6th PLOS — October 23, 2011
Front Matter
Welcome and Keynote
Title To Be Announced
Static Analyses
Finding Resource-Release Omission Faults in Linux
The management of the releasing of allocated resources is a continual problem in ensuring the robustness of systems code. Missing resource-releasing operations lead to memory leaks and deadlocks. A number of approaches have been proposed to detect such problems, but they often have a high rate of false positives, or focus only on commonly used functions. In this paper we observe that resource-releasing operations are often found in error-handling code, and that the choice of resource-releasing operation may depend on the context in which it is to be used. We propose an approach to finding resource-release omission faults in C code that takes into account these issues. We use our approach to find over 100 faults in the drivers directory of Linux 2.6.34, with a false positive rate of only 16%, well below the 30% that has been found to be acceptable to developers.
Configuration Coverage in the Analysis of Large-Scale System Software
System software, especially operating systems, tends to be highly configurable. Like every complex piece of software, a considerable amount of bugs in the implementation has to be expected. In order to improve the general code quality, tools for static analysis provide means to check for source code defects without having to run actual test cases on real hardware. Still, for proper type checking a specific configuration is required so that all header include paths are available and all types are properly resolved.

In order to find as many bugs as possible, usually a “full configuration” is used for the check. However, mainly because of alternative blocks in form of #else-blocks, a single configuration is insufficient to achieve full coverage. In this paper, we present a metric for configuration coverage (CC) and explain the challenges for (properly) calculating it. Furthermore, we present an efficient approach for determining a sufficiently small set of configurations that achieve (nearly) full coverage and evaluate it on a recent Linux kernel version.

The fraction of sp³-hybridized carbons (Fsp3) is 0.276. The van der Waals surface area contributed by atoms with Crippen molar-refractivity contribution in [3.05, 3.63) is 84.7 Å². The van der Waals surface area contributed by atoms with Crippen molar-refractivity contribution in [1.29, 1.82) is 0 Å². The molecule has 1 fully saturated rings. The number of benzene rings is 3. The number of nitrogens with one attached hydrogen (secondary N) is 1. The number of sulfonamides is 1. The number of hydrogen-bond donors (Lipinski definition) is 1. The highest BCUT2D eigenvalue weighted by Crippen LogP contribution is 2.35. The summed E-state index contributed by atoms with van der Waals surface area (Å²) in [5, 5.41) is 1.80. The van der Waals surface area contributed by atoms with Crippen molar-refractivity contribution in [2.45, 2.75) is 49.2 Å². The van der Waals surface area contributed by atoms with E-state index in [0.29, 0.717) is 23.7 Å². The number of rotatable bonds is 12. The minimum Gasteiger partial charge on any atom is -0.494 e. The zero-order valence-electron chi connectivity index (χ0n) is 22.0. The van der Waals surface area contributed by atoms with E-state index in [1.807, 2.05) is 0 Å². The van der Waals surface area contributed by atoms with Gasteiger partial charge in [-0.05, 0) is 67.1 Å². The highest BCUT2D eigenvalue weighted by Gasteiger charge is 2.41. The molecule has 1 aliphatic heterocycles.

Rounding Pointers — Type Safe Capabilities with C++ Meta Programming
Recent trends in secure operating systems indicate that an object-capability system is the security model with pre-eminent characteristics and practicality. Unlike traditional operating systems, which use a single global name space, object-capability systems name objects per protection domain. This allows a fine-grained isolation of the domains and follows the principle of least authority.

Programming in such an environment differs considerably from traditional programming models. The fine-grained access to functionality requires a programming environment that supports the programmer when using a capability system. In this paper, we present an object-oriented framework that uses the C++ programming language to offer a framework for building and using operating-system components and applications.

Preliminary Design of the SAFE Platform
SAFE is a clean-slate design for a secure host architecture. It integrates advances in programming languages, operating systems, and hardware and incorporates formal methods at every step. Though the project is still at an early stage, we have assembled a set of basic architectural choices that we believe will yield a high-assurance system. We sketch the current state of the design and discuss several of these choices.
Dynamic Safety and Performance
Dynamic Deadlock Avoidance in Systems Code Using Statically Inferred Effects